A few years ago I met an old timer, Harold, who told me how he sold everything and sailed around the world for ten years starting at age 60. I sat mesmerized by his tales of storms, interesting characters and exotic ports. Over the years, I’ve noticed that there are two types of cruisers: those who do (Salts) and those who tinker in the marina, read all the books, and can quote verbatim the USCG rules of the road (Marina Sailors). The Marina Sailors can compare and contrast storm strategies, hull to deck joint methods, and displacement ratios like a crazed professor. On the other hand, I’ve noticed that the Salts have all of that expertise plus a quality that is quite ineffable. It’s a look in their eye and tone in their voice that reveals that they have indeed faced their greatest fears and inner demons and lived to tell about it.
At the time that I knew Harold, I would have categorized myself as a Marina Sailor. At one point during our conversation, I asked Harold about his storm strategies. Having just read quite a few books on the subject, I was looking forward to good discussion on the matter. Harold looked me in the eye and said, “Do you want to know the difference between a fairy tale and sea story?” I nodded and he continued, “A fairy tale starts off with, ‘Once upon a time’ and a sea story starts with, ‘This is no bullshit’.” He gave a snort as he laughed heartily.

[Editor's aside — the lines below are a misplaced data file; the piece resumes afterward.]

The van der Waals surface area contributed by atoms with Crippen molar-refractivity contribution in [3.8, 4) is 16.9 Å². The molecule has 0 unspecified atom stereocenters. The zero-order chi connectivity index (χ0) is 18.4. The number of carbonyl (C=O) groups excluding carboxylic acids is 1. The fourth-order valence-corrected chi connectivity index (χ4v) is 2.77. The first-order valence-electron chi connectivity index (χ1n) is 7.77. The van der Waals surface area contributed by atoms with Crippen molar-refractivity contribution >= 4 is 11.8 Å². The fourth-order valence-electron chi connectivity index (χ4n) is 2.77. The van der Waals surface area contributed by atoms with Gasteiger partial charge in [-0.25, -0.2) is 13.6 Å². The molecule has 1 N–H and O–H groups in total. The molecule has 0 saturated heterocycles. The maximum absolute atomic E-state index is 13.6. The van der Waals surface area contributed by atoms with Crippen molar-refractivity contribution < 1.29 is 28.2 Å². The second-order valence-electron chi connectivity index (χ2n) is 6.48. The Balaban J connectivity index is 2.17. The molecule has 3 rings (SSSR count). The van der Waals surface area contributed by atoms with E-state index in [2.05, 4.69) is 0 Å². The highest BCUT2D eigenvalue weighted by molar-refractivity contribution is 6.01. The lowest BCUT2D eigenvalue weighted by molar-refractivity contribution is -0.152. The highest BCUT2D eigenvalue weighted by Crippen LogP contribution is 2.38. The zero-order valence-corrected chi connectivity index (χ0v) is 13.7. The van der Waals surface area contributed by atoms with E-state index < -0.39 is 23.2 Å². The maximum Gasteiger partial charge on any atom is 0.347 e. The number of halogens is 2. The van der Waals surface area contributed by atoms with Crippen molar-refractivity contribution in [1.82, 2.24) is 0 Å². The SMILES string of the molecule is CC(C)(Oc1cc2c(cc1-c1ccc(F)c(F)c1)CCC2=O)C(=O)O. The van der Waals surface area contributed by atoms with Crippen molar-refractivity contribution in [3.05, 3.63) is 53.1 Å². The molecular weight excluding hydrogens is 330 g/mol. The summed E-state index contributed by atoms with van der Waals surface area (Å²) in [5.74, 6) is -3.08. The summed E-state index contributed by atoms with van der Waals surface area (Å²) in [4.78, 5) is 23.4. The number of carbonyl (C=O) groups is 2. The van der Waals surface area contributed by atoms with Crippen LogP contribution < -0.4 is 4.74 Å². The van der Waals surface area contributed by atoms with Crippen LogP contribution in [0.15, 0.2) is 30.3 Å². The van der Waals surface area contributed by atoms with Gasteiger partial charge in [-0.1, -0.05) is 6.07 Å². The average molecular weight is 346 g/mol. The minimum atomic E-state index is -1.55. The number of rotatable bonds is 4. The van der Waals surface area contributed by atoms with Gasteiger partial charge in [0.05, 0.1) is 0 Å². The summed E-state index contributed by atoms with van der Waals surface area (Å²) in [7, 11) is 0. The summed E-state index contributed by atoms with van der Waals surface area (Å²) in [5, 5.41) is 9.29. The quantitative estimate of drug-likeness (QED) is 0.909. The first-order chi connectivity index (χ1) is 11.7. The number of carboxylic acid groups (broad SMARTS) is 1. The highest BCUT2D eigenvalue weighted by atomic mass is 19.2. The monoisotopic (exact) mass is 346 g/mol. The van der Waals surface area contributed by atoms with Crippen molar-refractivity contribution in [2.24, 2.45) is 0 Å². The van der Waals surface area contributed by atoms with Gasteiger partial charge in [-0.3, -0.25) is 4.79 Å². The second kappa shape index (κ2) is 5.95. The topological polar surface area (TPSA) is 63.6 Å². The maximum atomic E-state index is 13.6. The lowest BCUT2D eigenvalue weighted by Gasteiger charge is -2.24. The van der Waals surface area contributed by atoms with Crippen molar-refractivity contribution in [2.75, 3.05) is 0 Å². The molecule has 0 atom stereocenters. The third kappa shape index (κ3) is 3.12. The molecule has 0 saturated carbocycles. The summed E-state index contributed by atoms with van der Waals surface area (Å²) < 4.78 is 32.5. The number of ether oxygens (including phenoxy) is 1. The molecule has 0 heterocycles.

Not willing to let it go, I asked him once again how he handled rough weather. He snapped, “To hell with the storms, I’d just put up the trisail, pour myself a double scotch, put the young crew behind the wheel and retire to my cabin. If I awoke, I figured we made it through.” I mentioned that I had just read of that strategy in one of my books. Harold paused for a second and let out another loud snort that shook his frail frame
Sea Story #1
Let me preface this by saying, this is no bs: Late in the day as we were roughly half way between Acapulco to Huatulco, we passed what looked like an oil slick about 80 yards off our port beam. Having seen quite a few whales in my time, I’ve noticed that when they are just below the surface, the water takes on an oily appearance. I mentioned to the crew that they might want to keep an eye on that spot. Within seconds out of the corner of my eye I saw a huge splash and heard the crew squeal in amazement.